This morning is one of my glorious “work from home days”. I have ceased calling it a day off because although I am not in the office doing what I do, this behind the scenes stuff is almost as time consuming.
So today, yes I had a lovely sleep in and I can ‘work’ in my dressing gown (getting dressed is a point of no return, I like to stay in denial for as long as I can when it comes to working) – I look at my home office and realise there is a shit load of stuff to be done.
The 257 unread emails in my inbox: which I believe and sincerely hope are just professional mailing list epistles, mainly from colleagues in the States who are saying things I am not hugely interested in hearing. Only I don’t dare delete them unread, in case there really is something of note hidden amongst them.
The book outline I am writing (non fiction).
The barebones of fiction I started and stopped (3 or 4 pieces).
Work admin to be sorted.
Bills to be paid.
And then, just as I was getting my teeth into the outline (reworked the basics of an entire chapter, thank you very much) and I tried to sort through the mess that is the electronic home of my document files – a sinking feeling hit me. Just three little letters…
Give me a G
Give me a S
Give me a T
The bane of the self employed, the Good and Services Tax. Back in 2000 the government sang us sweet songs about how this would unchain us from outdated fiddley taxes. In fact they spent $420 million of our precious taxpayer money
trying to convince us it was “not another tax, it’s a new tax system”. Really, it’s just turned into a tax to pay for the ads, to sell us the tax after all.
The cliché goes “there are only 2 things certainties – death and taxes", but those in the medical profession have a third cert. on their list.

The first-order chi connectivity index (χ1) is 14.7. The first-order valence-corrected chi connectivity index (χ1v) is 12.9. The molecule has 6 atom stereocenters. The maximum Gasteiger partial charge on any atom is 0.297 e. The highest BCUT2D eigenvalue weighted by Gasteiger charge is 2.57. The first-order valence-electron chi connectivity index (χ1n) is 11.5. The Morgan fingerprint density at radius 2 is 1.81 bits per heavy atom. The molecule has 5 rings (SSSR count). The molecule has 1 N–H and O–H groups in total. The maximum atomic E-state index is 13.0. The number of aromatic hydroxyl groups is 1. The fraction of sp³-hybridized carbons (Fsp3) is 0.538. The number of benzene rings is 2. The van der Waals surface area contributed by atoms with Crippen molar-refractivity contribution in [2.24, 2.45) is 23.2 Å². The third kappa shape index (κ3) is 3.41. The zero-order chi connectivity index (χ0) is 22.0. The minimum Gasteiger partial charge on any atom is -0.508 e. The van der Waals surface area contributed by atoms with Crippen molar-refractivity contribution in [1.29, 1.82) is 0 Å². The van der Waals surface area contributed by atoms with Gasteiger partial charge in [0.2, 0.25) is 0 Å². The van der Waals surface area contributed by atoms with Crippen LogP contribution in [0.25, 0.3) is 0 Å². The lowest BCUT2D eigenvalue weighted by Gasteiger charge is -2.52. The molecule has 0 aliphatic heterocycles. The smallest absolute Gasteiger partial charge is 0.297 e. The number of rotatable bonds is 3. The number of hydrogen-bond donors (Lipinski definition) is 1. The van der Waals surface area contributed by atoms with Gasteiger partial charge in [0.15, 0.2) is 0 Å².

I had the misfortune of sitting next to a young British doctor on a trans Tasman flight. He had begun bugging me at the gate lounge, wondering if I could carry some extra duty free for him (I kid you not). Rather spookily, just when I hoped to see the back of him as we boarded – he whipped out his ticket which revealed he was sitting in the next seat to me. The flight was full; I pulled on my walkman (remember life before the ipod?) and attempted to ignore him. But he persisted. After he had let me know in no uncertain terms what class he was from (reference to his nanny and elite schooling) he banged on about how he would cheer himself up when he was feeling down. You see, he informed me, the third certainty in life is nurses. All he had to do was consult his little black book and there would be the phone number of some nurse who would be grateful for some well-bred rogering. As I headed off to the toilet to vomit, he looked askance “Want to join the mile high club?” Why I didn’t loose my lunch over his smug little face at that point, I do not know. Instead I shared with him a fourth certainty – not in his lifetime.
Poor lamb, really all he wanted to do to me is what our government is doing to us. Over and over again.
And with certainty I know each quarter I swear I will keep up with my bookwork, file my bank statements, keep track of my sundries and remember how to fill in my BAS...